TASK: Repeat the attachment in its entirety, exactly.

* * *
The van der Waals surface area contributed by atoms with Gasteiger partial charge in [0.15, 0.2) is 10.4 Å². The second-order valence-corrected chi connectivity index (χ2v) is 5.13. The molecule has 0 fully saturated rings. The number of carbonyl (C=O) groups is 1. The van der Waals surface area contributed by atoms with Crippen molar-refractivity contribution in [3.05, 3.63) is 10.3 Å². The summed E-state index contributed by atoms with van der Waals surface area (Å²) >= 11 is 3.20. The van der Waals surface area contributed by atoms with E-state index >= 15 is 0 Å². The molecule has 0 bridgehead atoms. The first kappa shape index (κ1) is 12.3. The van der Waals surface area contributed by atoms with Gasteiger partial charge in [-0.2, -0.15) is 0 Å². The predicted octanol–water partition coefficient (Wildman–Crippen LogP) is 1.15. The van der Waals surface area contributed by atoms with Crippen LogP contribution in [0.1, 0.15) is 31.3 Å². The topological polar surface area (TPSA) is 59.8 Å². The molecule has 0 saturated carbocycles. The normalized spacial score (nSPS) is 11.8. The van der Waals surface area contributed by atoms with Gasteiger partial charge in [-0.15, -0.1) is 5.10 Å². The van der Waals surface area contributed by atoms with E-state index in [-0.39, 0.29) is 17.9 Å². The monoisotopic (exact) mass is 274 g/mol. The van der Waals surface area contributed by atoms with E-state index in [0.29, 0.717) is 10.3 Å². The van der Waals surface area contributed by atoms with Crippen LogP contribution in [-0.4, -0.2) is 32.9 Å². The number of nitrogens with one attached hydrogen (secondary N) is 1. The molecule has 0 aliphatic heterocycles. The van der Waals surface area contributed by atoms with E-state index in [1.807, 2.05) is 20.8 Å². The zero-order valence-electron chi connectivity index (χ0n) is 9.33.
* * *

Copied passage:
The van der Waals surface area contributed by atoms with Gasteiger partial charge in [0.15, 0.2) is 10.4 Å². The second-order valence-corrected chi connectivity index (χ2v) is 5.13. The molecule has 0 fully saturated rings. The number of carbonyl (C=O) groups is 1. The van der Waals surface area contributed by atoms with Crippen molar-refractivity contribution in [3.05, 3.63) is 10.3 Å². The summed E-state index contributed by atoms with van der Waals surface area (Å²) >= 11 is 3.20. The van der Waals surface area contributed by atoms with E-state index >= 15 is 0 Å². The molecule has 0 bridgehead atoms. The first kappa shape index (κ1) is 12.3. The van der Waals surface area contributed by atoms with Gasteiger partial charge in [-0.2, -0.15) is 0 Å². The predicted octanol–water partition coefficient (Wildman–Crippen LogP) is 1.15. The van der Waals surface area contributed by atoms with Crippen LogP contribution in [0.1, 0.15) is 31.3 Å². The topological polar surface area (TPSA) is 59.8 Å². The molecule has 0 saturated carbocycles. The normalized spacial score (nSPS) is 11.8. The van der Waals surface area contributed by atoms with Gasteiger partial charge in [-0.15, -0.1) is 5.10 Å². The van der Waals surface area contributed by atoms with E-state index in [-0.39, 0.29) is 17.9 Å². The monoisotopic (exact) mass is 274 g/mol. The van der Waals surface area contributed by atoms with E-state index in [0.29, 0.717) is 10.3 Å². The van der Waals surface area contributed by atoms with Crippen LogP contribution in [-0.4, -0.2) is 32.9 Å². The number of nitrogens with one attached hydrogen (secondary N) is 1. The molecule has 0 aliphatic heterocycles. The van der Waals surface area contributed by atoms with E-state index in [1.807, 2.05) is 20.8 Å². The zero-order valence-electron chi connectivity index (χ0n) is 9.33.